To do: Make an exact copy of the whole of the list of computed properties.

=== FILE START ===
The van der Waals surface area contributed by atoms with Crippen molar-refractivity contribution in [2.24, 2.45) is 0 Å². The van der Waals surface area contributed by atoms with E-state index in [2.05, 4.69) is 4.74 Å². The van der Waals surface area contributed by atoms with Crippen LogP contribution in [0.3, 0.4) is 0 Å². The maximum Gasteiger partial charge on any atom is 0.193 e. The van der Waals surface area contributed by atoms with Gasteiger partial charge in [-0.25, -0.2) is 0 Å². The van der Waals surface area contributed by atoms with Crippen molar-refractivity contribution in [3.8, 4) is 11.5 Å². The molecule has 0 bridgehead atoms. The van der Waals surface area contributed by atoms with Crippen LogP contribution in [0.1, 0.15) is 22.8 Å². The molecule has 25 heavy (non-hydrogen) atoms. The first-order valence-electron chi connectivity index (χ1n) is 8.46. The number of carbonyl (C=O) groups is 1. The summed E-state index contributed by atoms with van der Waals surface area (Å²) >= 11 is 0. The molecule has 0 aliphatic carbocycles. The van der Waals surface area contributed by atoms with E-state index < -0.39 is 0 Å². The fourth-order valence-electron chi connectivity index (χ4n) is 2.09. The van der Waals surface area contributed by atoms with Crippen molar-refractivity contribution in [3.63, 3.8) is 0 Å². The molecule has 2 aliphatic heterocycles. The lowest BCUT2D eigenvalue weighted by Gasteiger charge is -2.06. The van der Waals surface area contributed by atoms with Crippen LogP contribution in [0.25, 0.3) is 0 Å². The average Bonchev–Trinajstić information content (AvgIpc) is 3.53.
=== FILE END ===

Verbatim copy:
The van der Waals surface area contributed by atoms with Crippen molar-refractivity contribution in [2.24, 2.45) is 0 Å². The van der Waals surface area contributed by atoms with E-state index in [2.05, 4.69) is 4.74 Å². The van der Waals surface area contributed by atoms with Crippen LogP contribution in [0.3, 0.4) is 0 Å². The maximum Gasteiger partial charge on any atom is 0.193 e. The van der Waals surface area contributed by atoms with Gasteiger partial charge in [-0.25, -0.2) is 0 Å². The van der Waals surface area contributed by atoms with Crippen molar-refractivity contribution in [3.8, 4) is 11.5 Å². The molecule has 0 bridgehead atoms. The van der Waals surface area contributed by atoms with Crippen LogP contribution in [0.1, 0.15) is 22.8 Å². The molecule has 25 heavy (non-hydrogen) atoms. The first-order valence-electron chi connectivity index (χ1n) is 8.46. The number of carbonyl (C=O) groups is 1. The summed E-state index contributed by atoms with van der Waals surface area (Å²) >= 11 is 0. The molecule has 0 aliphatic carbocycles. The van der Waals surface area contributed by atoms with E-state index < -0.39 is 0 Å². The fourth-order valence-electron chi connectivity index (χ4n) is 2.09. The van der Waals surface area contributed by atoms with Crippen molar-refractivity contribution in [3.63, 3.8) is 0 Å². The molecule has 2 aliphatic heterocycles. The lowest BCUT2D eigenvalue weighted by Gasteiger charge is -2.06. The van der Waals surface area contributed by atoms with Crippen LogP contribution in [0.25, 0.3) is 0 Å². The average Bonchev–Trinajstić information content (AvgIpc) is 3.53.